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Registros recuperados: 37
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A Numerical Analysis of Optimal Extraction and Trade of Oil under Climate Policy AgEcon
Massetti, Emanuele; Sferra, Fabio.
We introduce endogenous investments for increasing conventional and non-conventional oil extraction capacity in the integrated assessment model WITCH. The international price of oil emerges as the Nash equilibrium of a non-cooperative game. When carbon emissions are not constrained, oil is used throughout the century, with unconventional oil taking over conventional oil from mid-century onward. When carbon emissions are constrained, oil consumption drops dramatically and the oil price is lower than in the BaU. Unconventional oil is not extracted. Regional imbalances in the distribution of stabilisation costs are magnified and the oil-exporting countries bear, on average, costs three times larger than in previous estimates.
Tipo: Working or Discussion Paper Palavras-chave: Climate Policy; Integrated Assessment; Oil Production; Oil Revenues; Oil Trade; Resource /Energy Economics and Policy; E17; F17; Q32; Q43; Q54.
Ano: 2010 URL: http://purl.umn.edu/96495
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Abatement and Allocation in the Pilot Phase of the EU ETS AgEcon
Anderson, Barry; Di Maria, Corrado; Convery, Frank J..
We use historical industrial emissions data to assess the level of abatement and overallocation that took place across European countries during the pilot phase (2005-2007)of the European Union Emission Trading Scheme. Using a dynamic panel data model, we estimate the counterfactual (business-as-usual) emissions scenario for EU member states. Comparing this baseline to allocated and verified emissions, we conclude that both overallocation and abatement occurred, along with under-allocation and emissions inflation. Over the three trading years of the pilot phase we find over-allocation of approximately 376 million EUAs (6%) and total abatement at the member state level of 107 Mt CO2 (1.8%). However, due to over-allocation and possible uncertainty about...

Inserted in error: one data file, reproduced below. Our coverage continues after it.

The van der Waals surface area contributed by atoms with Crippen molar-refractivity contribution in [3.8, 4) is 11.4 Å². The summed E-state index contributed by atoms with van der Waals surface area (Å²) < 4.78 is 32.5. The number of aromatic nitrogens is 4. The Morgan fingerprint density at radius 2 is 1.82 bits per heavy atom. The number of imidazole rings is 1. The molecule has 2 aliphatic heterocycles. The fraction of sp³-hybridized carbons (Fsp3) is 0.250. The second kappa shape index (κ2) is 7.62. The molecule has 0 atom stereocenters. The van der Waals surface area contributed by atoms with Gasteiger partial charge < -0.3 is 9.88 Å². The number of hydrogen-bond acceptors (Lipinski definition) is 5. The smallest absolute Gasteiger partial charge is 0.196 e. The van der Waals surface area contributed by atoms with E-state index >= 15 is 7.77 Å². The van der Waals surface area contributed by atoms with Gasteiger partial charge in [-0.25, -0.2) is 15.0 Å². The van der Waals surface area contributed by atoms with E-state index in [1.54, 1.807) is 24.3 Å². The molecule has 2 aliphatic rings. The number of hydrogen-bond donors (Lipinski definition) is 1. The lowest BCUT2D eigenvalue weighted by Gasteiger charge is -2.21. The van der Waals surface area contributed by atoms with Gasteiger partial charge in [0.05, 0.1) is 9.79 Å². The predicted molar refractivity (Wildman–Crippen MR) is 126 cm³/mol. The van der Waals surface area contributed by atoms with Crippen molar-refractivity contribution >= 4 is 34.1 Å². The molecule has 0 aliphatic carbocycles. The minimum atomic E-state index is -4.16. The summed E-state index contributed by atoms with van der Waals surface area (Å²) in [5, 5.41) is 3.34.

Tipo: Working or Discussion Paper Palavras-chave: Emissions Trading Scheme; Climate Policy; Dynamic Panel Data Analysis; Environmental Economics and Policy; C23; O13; Q54; Q58.
Ano: 2009 URL: http://purl.umn.edu/55831
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Abatement and Transaction Costs of Carbon-Sink Projects Involving Smallholders AgEcon